Golfer and Tennis Elbow in Byzantine Turkey: Epicondylitis a Neglected Occupation/Activity Marker in Antiquity


Both lateral and medial epicondylitis are well known in modern medicine as diseases of occupation, leaving recognizable lesions on the epicondyles. We report on 36 individuals from the 8th-10th century AD Byzantine period from Kovuklukaya, near Sinop, Middle Black Sea region, Northern Anatolia, Turkey. The present study focuses on medial and lateral epicondylitis with lesions of enthesopathies and bony pits, assessing the frequency of these lesions in the skeletal series and whether these characters provide new and/or additional criteria for the diagnosis of activity patterns in archaeological specimens. We then discuss the significance of these lesions in interpreting the activities of past populations, possible reasons why these lesions were not previously reported by paleopathologists and the application of our findings to the assessment of activity patterns and occupational stress markers in past populations.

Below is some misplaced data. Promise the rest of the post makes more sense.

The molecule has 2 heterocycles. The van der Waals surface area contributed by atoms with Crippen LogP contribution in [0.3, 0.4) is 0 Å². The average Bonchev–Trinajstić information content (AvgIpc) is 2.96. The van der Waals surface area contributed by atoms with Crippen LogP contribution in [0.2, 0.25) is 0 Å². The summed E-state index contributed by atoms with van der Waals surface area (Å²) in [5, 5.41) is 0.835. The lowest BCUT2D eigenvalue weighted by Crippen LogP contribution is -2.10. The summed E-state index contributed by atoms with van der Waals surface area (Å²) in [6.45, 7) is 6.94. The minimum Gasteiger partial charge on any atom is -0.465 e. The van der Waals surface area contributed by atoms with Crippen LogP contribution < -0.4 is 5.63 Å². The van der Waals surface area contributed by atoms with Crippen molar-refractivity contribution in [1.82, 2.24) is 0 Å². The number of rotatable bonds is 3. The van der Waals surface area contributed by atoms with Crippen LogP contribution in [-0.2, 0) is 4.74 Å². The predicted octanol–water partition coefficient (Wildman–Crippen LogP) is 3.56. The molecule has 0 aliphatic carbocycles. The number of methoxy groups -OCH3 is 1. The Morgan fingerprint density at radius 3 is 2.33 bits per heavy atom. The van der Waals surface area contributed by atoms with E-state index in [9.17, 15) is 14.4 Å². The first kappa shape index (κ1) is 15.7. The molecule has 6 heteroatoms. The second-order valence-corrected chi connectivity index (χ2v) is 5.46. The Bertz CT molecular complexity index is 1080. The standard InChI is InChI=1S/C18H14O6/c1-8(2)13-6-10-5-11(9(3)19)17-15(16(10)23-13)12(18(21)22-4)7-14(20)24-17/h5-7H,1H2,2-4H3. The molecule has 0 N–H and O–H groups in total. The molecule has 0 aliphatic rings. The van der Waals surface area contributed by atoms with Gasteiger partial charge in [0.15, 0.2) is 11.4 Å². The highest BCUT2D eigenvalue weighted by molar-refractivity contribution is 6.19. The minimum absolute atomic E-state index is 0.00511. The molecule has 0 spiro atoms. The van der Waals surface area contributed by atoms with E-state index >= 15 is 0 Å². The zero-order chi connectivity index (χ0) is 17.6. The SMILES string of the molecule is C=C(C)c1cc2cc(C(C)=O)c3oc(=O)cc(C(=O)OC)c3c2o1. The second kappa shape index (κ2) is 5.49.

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Spigelman, M. , Erdal, Y. , Donoghue, H. & Pinhasi, R. (2012). Golfer and Tennis Elbow in Byzantine Turkey: Epicondylitis a Neglected Occupation/Activity Marker in Antiquity. Advances in Anthropology, 2, 24-30. doi: 10.4236/aa.2012.21003.

Conflicts of Interest

The authors declare no conflicts of interest.


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